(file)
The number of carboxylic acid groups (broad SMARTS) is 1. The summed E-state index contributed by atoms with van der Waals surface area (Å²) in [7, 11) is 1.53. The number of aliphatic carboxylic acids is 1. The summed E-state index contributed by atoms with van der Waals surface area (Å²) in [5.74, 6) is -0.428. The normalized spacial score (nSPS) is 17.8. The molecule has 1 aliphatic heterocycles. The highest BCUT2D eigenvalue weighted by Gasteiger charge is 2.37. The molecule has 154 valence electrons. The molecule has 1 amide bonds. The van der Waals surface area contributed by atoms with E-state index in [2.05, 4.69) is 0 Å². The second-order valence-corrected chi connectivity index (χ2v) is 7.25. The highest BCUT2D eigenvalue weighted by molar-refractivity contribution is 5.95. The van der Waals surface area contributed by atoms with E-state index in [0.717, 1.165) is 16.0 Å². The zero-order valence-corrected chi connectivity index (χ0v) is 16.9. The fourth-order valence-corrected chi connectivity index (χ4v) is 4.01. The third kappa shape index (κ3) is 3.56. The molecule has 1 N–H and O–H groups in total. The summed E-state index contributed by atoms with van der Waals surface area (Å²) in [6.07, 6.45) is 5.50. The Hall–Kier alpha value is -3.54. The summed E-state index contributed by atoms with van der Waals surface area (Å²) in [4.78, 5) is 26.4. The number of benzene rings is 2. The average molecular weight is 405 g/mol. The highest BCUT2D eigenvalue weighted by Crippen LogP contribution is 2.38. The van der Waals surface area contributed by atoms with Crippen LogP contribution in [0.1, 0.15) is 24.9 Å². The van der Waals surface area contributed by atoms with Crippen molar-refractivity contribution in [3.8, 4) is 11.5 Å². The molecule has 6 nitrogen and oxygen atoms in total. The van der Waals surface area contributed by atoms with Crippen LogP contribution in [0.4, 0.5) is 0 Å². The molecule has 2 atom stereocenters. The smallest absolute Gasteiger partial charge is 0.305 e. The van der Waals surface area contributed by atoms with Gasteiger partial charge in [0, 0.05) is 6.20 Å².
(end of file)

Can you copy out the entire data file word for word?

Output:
The number of carboxylic acid groups (broad SMARTS) is 1. The summed E-state index contributed by atoms with van der Waals surface area (Å²) in [7, 11) is 1.53. The number of aliphatic carboxylic acids is 1. The summed E-state index contributed by atoms with van der Waals surface area (Å²) in [5.74, 6) is -0.428. The normalized spacial score (nSPS) is 17.8. The molecule has 1 aliphatic heterocycles. The highest BCUT2D eigenvalue weighted by Gasteiger charge is 2.37. The molecule has 154 valence electrons. The molecule has 1 amide bonds. The van der Waals surface area contributed by atoms with E-state index in [2.05, 4.69) is 0 Å². The second-order valence-corrected chi connectivity index (χ2v) is 7.25. The highest BCUT2D eigenvalue weighted by molar-refractivity contribution is 5.95. The van der Waals surface area contributed by atoms with E-state index in [0.717, 1.165) is 16.0 Å². The zero-order valence-corrected chi connectivity index (χ0v) is 16.9. The fourth-order valence-corrected chi connectivity index (χ4v) is 4.01. The third kappa shape index (κ3) is 3.56. The molecule has 1 N–H and O–H groups in total. The summed E-state index contributed by atoms with van der Waals surface area (Å²) in [6.07, 6.45) is 5.50. The Hall–Kier alpha value is -3.54. The summed E-state index contributed by atoms with van der Waals surface area (Å²) in [4.78, 5) is 26.4. The number of benzene rings is 2. The average molecular weight is 405 g/mol. The highest BCUT2D eigenvalue weighted by Crippen LogP contribution is 2.38. The van der Waals surface area contributed by atoms with Crippen LogP contribution in [0.1, 0.15) is 24.9 Å². The van der Waals surface area contributed by atoms with Crippen molar-refractivity contribution in [3.8, 4) is 11.5 Å². The molecule has 6 nitrogen and oxygen atoms in total. The van der Waals surface area contributed by atoms with Crippen LogP contribution in [0.4, 0.5) is 0 Å². The molecule has 2 atom stereocenters. The smallest absolute Gasteiger partial charge is 0.305 e. The van der Waals surface area contributed by atoms with Gasteiger partial charge in [0, 0.05) is 6.20 Å².